HIDDEN GEM: Eidsvold Siltstone feature wall at Emma Robinson's property outside Gayndah. Photo: Brett Bishop
HIDDEN GEM: Eidsvold Siltstone feature wall at Emma Robinson's property outside Gayndah. Photo: Brett Bishop

North Burnett’s hidden ‘gem’ delights renovator

GAYNDAH fruitgrower Emma Robinson is creating her dream home.

"I wanted to support local materials - that was really important to me - having local stuff in the build," Ms Robinson said.

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Having heard about Eidsvold Siltstone, she investigated further and was taken by the quality of the striking white, fine-grained sandstone.

 

Eidsvold Siltstone feature walls at Emma Robinson's property outside Gayndah.
Eidsvold Siltstone feature walls at Emma Robinson's property outside Gayndah.

 

She used it to clad three internal walls.

"It adds a feeling that I've never seen in anything else," Ms Robinson said.

"We were so happy with that product because it had a lot of texture to it, that we decided to use it in the fireplace as well, in a smooth cut form.

"We are also cladding a water feature in the courtyard and we are going to have some siltstone blocks around the fire pit."

Ms Robinson described it as a "high-end product" that was "not really that expensive at all" per square metre.

"If you were building a beautiful home I would definitely encourage more people to be thinking about it," she said.

Eidsvold Siltstone was founded in 2000 by Victorian geologist Michael Whitty after he discovered the stone near Lochaber Creek.

 

Eidsvold Siltstone director Michael Whitty.
Eidsvold Siltstone director Michael Whitty.

 

The stone had been revealed by roadwork undertaken by the former Eidsvold Shire Council.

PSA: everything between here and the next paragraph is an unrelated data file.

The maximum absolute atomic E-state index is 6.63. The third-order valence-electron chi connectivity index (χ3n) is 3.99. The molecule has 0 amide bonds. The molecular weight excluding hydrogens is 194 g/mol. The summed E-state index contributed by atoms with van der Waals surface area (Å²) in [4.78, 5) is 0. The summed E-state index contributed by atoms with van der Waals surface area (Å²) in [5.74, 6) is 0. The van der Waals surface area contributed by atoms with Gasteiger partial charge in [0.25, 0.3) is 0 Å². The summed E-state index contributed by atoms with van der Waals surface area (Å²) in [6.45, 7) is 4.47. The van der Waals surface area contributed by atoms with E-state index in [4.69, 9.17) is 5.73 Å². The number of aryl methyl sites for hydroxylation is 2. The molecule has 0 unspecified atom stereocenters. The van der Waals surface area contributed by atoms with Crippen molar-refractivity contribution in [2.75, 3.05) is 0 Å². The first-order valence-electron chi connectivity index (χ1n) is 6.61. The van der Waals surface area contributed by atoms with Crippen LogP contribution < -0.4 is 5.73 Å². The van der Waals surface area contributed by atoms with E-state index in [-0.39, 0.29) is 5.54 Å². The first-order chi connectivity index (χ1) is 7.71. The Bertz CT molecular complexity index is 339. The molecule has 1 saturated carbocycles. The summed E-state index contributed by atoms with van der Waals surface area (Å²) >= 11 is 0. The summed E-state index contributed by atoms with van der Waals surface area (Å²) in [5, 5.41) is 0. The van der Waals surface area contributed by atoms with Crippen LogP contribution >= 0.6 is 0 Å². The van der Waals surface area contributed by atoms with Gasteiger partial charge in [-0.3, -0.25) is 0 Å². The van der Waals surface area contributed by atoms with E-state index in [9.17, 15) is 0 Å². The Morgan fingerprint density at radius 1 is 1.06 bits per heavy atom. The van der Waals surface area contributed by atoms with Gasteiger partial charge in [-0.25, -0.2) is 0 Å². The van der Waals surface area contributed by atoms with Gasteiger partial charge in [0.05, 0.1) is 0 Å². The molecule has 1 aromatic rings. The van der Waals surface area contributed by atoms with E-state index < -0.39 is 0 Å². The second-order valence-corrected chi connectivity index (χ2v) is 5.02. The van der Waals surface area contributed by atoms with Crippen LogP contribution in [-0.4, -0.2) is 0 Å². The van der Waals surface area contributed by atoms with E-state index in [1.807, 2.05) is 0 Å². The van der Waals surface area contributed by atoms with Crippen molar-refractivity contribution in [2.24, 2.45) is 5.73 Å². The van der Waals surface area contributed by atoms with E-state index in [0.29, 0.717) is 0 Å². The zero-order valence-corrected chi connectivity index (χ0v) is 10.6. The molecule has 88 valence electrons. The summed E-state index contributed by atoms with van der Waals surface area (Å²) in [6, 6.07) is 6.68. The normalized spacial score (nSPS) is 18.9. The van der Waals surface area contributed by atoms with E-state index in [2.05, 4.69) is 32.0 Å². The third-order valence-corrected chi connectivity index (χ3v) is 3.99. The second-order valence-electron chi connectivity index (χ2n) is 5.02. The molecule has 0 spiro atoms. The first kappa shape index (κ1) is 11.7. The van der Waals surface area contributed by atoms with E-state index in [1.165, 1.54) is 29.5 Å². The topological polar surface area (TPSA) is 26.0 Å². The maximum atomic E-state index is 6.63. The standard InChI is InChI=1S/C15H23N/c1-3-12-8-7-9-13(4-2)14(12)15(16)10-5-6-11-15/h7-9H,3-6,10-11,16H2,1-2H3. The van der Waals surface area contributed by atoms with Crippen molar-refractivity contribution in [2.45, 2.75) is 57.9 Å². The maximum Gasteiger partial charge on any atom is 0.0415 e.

The stone is that it is an aluminosilicate, as opposed to a carbonaceous material, which explains its striking whiteness.

"It's a special stone," Mr Whitty said.

 

Eidsvold Siltstone walls at a property in Conondale on the Sunshine Coast.
Eidsvold Siltstone walls at a property in Conondale on the Sunshine Coast.

 

Mr Whitty said Eidsvold Siltstone was one of only a handful of construction stone producers in Australia which produced a white stone.

He claimed 95 per cent of Australia's construction stone was imported from places like China, Italy, Japan and Turkey.

His company supplies wall tiles, pavers, hand-split wall cladding bricks, garden pebbles, quarry blocks and retaining wall stones, all tested to construction industry standards.

Mr Whitty said Eidsvold Siltstone had supplied materials for prestigious builds right up the east coast of Australia, including at Sydney, Melbourne, Brisbane and the Sunshine Coast.

 

Eidsvold Siltstone stone cutter Blake Roth.
Eidsvold Siltstone stone cutter Blake Roth.

 

"I think we're better known in Melbourne than we are in the North Burnett," Mr Whitty said.

"We are a cottage industry and we're here to stay.

"There is enough stone out there for generations.

"And the business is as solid as the stone itself."

See more information at Eidsvold Siltstone's website, which includes a gallery.


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